DCT TAPE FORMAT - A component digital video recording format that uses data conforming to the ITU-R BT601 standard. Uses a cassette containing 19mm wide magnetic tape. Makes use of 2:1 video compression. Manufactured by Ampex.
DECIMATION - A simple variant of down-sampling achieved by discarding information for instance by using only every other sample of video data. Decimation can bring aliasing problems if not accompanied by appropriate pre-filtering.
DECODING (Composite to Component) - The process that separates an analog video signal that has encoded chrominance information interleaved with luminance information into individual luminance and chrominance signals.
DEFOCUS - Optical or digital effect where the whole frame of video or some part of it appears to be significantly blurred. For instance, a single white pixel will spread gradually over several of its neighbors. Similar to, but, not the same as anti-aliasing.
DE-INTERLACING - The process that converts an interlaced scanned image to a progressive scanned image.
DEMULTIPLEX - The separation of two or more signals that were previously combined by a compatible multiplexer and transmitted over a single channel.
DEVELOPMENT - In the entertainment industry, development usually refers to the act of creating and refining a story idea to make it ready to produce. The development process often additionally refers to the casting of major talent for the production including the Director, Talent and even some "below the line" talent such as key crew members.
Digital Asset - Any digitally encoded media product that has potential value in any format.
DIGITAL FINGERPRINT - A security record that tells who entered the asset management system, how long they were there and what files they accessed.
Digital Negative - A term used to describe a string of digital words, bytes and files that describe the necessary components to reproduce a media image. The digital negative then becomes the master storage medium for the program material including all components such as sound and image.
DISTRIBUTION QUALITY - A level of compression/encoding designed to be delivered to the final signal destination or display, usually in a consumer environment. MPEC2 @ ML is an example of distribution quality compression.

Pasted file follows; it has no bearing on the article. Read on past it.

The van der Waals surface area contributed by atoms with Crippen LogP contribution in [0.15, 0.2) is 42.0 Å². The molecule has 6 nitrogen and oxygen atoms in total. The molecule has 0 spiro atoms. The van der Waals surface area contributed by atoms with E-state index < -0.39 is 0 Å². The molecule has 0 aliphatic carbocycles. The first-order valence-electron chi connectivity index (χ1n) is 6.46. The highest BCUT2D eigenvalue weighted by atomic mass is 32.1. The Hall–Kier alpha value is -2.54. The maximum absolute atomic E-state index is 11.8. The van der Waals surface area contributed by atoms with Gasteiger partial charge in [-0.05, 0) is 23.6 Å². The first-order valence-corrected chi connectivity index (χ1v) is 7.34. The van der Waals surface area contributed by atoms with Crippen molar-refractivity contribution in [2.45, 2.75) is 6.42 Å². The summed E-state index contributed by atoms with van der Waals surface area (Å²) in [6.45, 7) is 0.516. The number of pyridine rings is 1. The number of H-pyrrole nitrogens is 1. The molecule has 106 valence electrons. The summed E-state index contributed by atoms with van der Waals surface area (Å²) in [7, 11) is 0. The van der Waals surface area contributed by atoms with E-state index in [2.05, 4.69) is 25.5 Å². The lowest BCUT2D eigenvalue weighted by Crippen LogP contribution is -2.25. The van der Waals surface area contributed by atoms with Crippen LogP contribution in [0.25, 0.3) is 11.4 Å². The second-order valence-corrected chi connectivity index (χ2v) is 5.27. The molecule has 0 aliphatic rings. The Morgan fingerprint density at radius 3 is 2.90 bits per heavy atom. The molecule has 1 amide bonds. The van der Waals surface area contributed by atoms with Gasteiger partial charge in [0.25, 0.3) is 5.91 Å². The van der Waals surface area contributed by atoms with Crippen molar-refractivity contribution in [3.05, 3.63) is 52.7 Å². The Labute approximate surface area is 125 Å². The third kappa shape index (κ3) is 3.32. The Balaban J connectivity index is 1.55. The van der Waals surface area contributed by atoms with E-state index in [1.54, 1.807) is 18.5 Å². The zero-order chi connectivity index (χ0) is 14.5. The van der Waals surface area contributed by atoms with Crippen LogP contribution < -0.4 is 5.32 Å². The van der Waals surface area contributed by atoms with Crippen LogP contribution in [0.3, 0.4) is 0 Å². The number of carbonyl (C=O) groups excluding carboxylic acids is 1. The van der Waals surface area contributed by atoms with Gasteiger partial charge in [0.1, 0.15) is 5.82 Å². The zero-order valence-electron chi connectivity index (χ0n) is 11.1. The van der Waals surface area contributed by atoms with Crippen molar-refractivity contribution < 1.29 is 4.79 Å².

DITHER - A random, low-level signal (often white noise) added to an analog signal prior to sampling to help linearize quantizing steps.
DOT CRAWL - Picture degradation resulting from the color modulation scheme used to create composite analog television. Cross-luminance artifacts are caused by a change of the luminance phase from field to field near edges of objects in a scene due to imperfect cancellation of the subcarrier.
DOWN CONVERSION - Standards conversion where the line rate of the output is significantly lower than that of the input. End of active video in component digital systems. A timing reference signal that indicates the active picture area of a video line has ended.
E-1 CIRCUIT - An E-1 Circuit (2,000,000 bits per second) is the European equivalent (roughly speaking) of a T-1.
EAU (European Broadcast Union) - An organization of European broadcasters.
EDH (Error Detection and Handling) - SMPTE RP-165 for recognizing errors in the serial digital signal.
EITHERNET - Ethernet is a local area network transport protocol that is one of the most pervasive in the networking industry. It offers a 10 megabit (10,000,000 bits per second) speed for data throughput.
ELEMENTARY STREAM (MPEG) - A coded MPEG bitstream for one program of audio or video or one data stream.
EMBEDDED AUDIO - Method of transmitting a digital video signal together with accompanying (multi-channel) sound by way of insertion of audio data packets into the ancillary data capacity of the serial digital video stream. (SMPTE standard 272M).
ENCRYPTION - Encoding a digital asset so that the receiver must have a decoder or security "key" in order to view the material. Cable networks encrypt their signals and local cable operators enable viewers' set-top boxes to decode the signal.